Money, freedom, and what really sustains

“Money is freedom!” So said a close older relative when I was still a young man. In the years since, I’ve come to understand how those three words sum up the view of much of humanity. But recently, some genealogical research on my mother’s family presented me with a most unexpected lesson as to why this view is not necessarily true.

One branch of my mother’s crowd were Mennonites in Russia. As I understand the historical details, the pacifist Mennonites were enticed to settle undeveloped lands in various parts of Russia and were given exemption from military service as part of the deal. An important point about the pacifist Mennonites: They weren’t just subsistence farmers—they wanted to farm and make money! 

With the passage of years, politics in Russia changed, and among other things, exemptions from military service came under review. Many nervous Mennonites began to seek permission to leave Russia. By this time, the mid-19th century, the Mennonites were a critical part of Russia’s agricultural industry, and their departure threatened the country’s economic well-being. To put it simply, wealthier, land-owning Mennonites suddenly found that their money and success in business were barriers to their freedom to leave Russia. (The poorer, landless Mennonites had no such troubles getting permission to emigrate.) And Mennonite prosperity in Russia was to bring much grief to that community in years to come.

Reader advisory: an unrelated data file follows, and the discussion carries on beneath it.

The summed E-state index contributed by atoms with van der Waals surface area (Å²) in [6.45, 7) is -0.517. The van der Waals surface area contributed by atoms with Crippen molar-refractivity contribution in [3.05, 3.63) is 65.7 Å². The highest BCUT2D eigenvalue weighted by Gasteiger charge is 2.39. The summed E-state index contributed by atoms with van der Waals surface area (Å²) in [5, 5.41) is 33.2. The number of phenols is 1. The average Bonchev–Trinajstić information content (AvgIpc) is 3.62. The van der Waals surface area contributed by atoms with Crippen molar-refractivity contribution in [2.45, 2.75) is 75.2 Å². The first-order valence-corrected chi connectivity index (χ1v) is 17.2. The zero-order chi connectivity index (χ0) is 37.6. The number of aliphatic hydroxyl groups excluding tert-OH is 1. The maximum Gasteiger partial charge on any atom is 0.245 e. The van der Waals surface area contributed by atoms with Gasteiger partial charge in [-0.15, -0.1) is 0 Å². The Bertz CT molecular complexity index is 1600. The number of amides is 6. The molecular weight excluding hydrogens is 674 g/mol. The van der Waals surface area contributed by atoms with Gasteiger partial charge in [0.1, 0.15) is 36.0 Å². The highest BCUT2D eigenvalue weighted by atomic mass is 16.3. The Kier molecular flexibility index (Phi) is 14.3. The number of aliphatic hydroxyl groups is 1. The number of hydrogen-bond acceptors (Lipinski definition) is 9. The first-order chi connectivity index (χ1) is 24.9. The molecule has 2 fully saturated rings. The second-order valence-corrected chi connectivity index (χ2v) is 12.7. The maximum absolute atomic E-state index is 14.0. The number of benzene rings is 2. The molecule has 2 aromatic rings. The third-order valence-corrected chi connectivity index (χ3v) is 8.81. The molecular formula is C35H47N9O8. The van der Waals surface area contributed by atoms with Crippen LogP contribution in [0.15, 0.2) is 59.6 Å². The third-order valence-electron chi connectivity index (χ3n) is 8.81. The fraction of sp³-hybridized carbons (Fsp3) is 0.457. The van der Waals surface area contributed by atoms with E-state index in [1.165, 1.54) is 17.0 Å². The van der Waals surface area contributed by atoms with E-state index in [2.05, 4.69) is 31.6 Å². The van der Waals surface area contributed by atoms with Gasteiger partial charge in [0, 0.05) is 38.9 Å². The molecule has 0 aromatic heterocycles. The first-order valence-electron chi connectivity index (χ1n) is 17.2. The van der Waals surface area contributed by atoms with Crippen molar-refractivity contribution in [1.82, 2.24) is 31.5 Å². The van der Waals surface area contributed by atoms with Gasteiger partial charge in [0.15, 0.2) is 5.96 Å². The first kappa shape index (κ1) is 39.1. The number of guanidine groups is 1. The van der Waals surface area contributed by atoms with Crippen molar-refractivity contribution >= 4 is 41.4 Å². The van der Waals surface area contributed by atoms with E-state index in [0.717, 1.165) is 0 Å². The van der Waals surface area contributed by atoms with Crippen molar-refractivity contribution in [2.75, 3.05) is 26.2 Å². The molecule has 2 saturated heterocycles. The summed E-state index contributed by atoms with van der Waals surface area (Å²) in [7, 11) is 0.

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December 9, 2013

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